School of Education


Doctor of Philosophy in Education (PhD)


Tony Ryff


dysgraphia, teacher perceptions, early childhood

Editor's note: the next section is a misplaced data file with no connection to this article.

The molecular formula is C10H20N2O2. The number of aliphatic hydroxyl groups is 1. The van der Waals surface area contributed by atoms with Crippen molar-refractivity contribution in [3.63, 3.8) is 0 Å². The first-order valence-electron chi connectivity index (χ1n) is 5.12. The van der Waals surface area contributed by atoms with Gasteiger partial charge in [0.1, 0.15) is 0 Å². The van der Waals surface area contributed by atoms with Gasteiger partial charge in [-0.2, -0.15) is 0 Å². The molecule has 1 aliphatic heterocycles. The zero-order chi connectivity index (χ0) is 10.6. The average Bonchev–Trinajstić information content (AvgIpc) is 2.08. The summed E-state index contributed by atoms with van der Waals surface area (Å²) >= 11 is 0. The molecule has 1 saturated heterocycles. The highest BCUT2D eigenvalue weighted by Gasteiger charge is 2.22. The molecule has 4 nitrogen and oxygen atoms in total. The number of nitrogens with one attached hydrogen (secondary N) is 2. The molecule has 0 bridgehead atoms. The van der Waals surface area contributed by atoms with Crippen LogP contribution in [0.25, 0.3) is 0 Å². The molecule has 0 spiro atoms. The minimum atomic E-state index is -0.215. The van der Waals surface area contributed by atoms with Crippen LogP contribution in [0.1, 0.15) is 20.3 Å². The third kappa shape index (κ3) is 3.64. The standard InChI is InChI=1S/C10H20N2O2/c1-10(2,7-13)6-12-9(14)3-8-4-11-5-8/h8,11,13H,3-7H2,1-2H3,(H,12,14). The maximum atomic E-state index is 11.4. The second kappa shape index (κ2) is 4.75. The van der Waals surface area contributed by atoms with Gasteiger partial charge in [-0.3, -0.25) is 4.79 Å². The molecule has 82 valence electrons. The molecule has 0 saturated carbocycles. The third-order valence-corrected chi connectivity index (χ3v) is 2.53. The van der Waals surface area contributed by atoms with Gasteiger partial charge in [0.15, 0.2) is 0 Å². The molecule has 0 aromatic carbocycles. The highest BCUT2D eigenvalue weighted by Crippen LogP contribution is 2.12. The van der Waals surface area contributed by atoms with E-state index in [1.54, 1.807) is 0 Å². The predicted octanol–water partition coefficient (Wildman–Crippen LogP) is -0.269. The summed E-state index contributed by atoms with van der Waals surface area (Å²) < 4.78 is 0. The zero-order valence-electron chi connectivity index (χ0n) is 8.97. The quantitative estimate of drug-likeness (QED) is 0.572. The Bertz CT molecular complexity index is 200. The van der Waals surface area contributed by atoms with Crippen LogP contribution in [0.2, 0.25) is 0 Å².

The purpose of this phenomenological qualitative study was to examine the lived experiences of early childhood teachers who are seeking to recognize the warning signs of dysgraphia in young children. The learning disorder known as dysgraphia affects written expression and can affect a student’s academic development, achievements, and self-efficacy. The study was conducted via Zoom at two Oklahoma public schools and one Texas public school. The 12 participants were active early childhood teachers who individually expressed their knowledge and perceptions on the recognition of dysgraphia through a written letter, an interview, and a focus group. One central research question guided the study: What are the lived experiences and perceptions of early childhood teachers of their training in recognizing dysgraphia in young children? The research focused on students with dysgraphia, the knowledge of dysgraphia warning signs, and the students’ and teachers’ self-efficacy concerning the recognition process of dysgraphia in their natural setting. The theoretical framework that guided this research came from Bandura’s social learning theory and Vygotsky’s sociocultural theory. Hermeneutic, phenomenological data studied the lived experiences, revealed important themes within the phenomenon, and assessed the researched content by reflecting the parts and the whole for a holistic understanding of the data. Four major themes emerged from the data analysis: (a) dysgraphia definition, (b) warning signs, (c) accommodations and modifications, and (d) college preparation. The interpretation of the study’s findings, the limitations of the study, and future research recommendations were examined.

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